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PostPosted: Wed Jan 04, 2017 6:49 pm 

Joined: Thu Mar 19, 2015 12:24 am
Posts: 72
Hmmm, not sure why you would introduce a third transmitter to keep the other 2 in sync.

In terms of a perfect overlap, there is no such thing.

Have you configured SFN in production before ?


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PostPosted: Wed Jan 04, 2017 7:43 pm 
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Joined: Mon Mar 17, 2008 1:40 am
Posts: 8609
There already is such a clock: GPS!


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PostPosted: Sun Jan 22, 2017 1:42 pm 

Joined: Mon Sep 23, 2013 11:17 am
Posts: 5
PLLs in transmitters all need a reference frequency to keep the transmitter on the correct frequency this is almost always a Crystal Oscillator or it can be an external reference of the same source if you're synchronizing two transmitters on the same frequency.

As an example the NRG PLL Pro4 uses a 6.4Mhz crystal which is divided down to 12.5khz. The RF is also sampled and divided down according to the frequency set on the 4059 divider IC, the result should also be 12.5khz for the RF and the two are fed into an ExOR gate for comparison and to generate a correction voltage by taking the average by using a loop filter, this voltage drives the varicaps which keep the carrier on the correct frequency.

To synchronize two transmitters, both carriers *must* have the same phase angle and offset or you'll get fm capture affect and or multipath distortion. This requires that the PLL reference on both transmitters also has the same phase angle/offset. GPS is one way to do it, however you can also use any other reliable reference that can be received at both transmitter locations. Local medium wave stations can be a reliable source for a reference, I've even heard of the 19khz fm pilot tone being used from analogue stl's using the tv bands.


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PostPosted: Tue Jan 24, 2017 8:03 pm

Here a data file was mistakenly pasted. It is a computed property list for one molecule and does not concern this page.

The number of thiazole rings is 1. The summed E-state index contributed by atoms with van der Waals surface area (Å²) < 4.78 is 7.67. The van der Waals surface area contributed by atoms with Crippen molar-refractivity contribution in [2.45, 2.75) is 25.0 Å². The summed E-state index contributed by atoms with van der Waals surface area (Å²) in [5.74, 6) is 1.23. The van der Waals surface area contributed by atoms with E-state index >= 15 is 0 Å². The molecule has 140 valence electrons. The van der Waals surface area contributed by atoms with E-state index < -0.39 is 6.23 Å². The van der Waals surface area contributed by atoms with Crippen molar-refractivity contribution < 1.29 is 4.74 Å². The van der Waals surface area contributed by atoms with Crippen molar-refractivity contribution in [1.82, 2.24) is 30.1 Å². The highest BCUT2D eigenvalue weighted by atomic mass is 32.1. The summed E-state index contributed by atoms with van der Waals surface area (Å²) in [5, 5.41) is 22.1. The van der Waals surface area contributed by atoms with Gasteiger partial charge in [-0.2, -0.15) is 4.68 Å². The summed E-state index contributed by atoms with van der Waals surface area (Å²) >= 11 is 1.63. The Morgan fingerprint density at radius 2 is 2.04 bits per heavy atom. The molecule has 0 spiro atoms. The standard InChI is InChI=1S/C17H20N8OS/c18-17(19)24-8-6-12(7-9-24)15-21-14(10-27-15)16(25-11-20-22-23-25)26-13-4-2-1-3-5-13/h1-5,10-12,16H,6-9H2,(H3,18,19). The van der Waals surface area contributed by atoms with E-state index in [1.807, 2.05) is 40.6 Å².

Joined: Thu Mar 19, 2015 12:24 am
Posts: 72
That's a lot of drama to synchronize signals.... I've looked at another broadcaster's configuration in an alternate location and even with all the best tech they could buy, the cross-over point was still rubbish.

I was able to successfully configure a cross-over point between 2 towns in between 2 mountains where normal reception was going to be pretty average anyway, so we masked the sync point that way and adjusted power at the remote site until it sounded right.

Now whenever you drive between the two locations it's pretty good.... it will never be perfect but blended stereo sound between to big mountains is better than the awful sound we previously had. At least now you can listen.

Our competitor has worse coverage through the mountain because their primary signal is about 200w EIRP lower and their remote site is further away so they don't have a cross-over point, instead opting for different frequencies. Initially I thought that approach would be easier, but what we discovered was when you are driving through mountains on winding roads, it's best to keep your eyes on the road rather than finding the alternate frequency for a radio station (AF is a challenge because even after switching to the new frequency coverage is again affected by the next mountain).

Running SFN between the two locations works well. If the config was between 2 sites out in the open, I would probably not run a SFN as I think it would be too difficult to obtain a decent cross-over.

/My2c.

BeDazzler.


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PostPosted: Wed Jan 25, 2017 2:04 am 

Joined: Mon Sep 23, 2013 11:17 am
Posts: 5
It all comes down to having both carriers perfectly synchronized, and it can be done but is very difficult.

Each transmitter antenna must be phase coherent with the others also or you'll get offset resulting in multipath, each feed line to each antenna in the SFN must be the same length because through coaxial cable you've got a velocity factor to deal with, i.e. RF doesn't travel at the speed of light over the cable and you'll get delay on one if its longer than the other etc...


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PostPosted: Wed Jan 25, 2017 3:21 am 

Joined: Thu Mar 19, 2015 12:24 am
Posts: 72
Yep, it ultimately does work better with perfect synchronization, however in a real world scenario it highly unlikely that will be achieved.

The StereoTool SFN feature worked pretty well in our case and I wouldn't over-complicate a SFN setup as there will always be an element you can't control, so just do your best.


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PostPosted: Thu Jan 26, 2017 1:17 pm 
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Joined: Thu Jul 01, 2010 12:42 pm
Posts: 41
Location: Australia
Excellent thread, well done to all that contributed to the education of those needing filler SFN transmitters.

BeDazzler, it would be great if your able to provide a basic map of the transmission areas, with the goal of assisting those in design & implementation?


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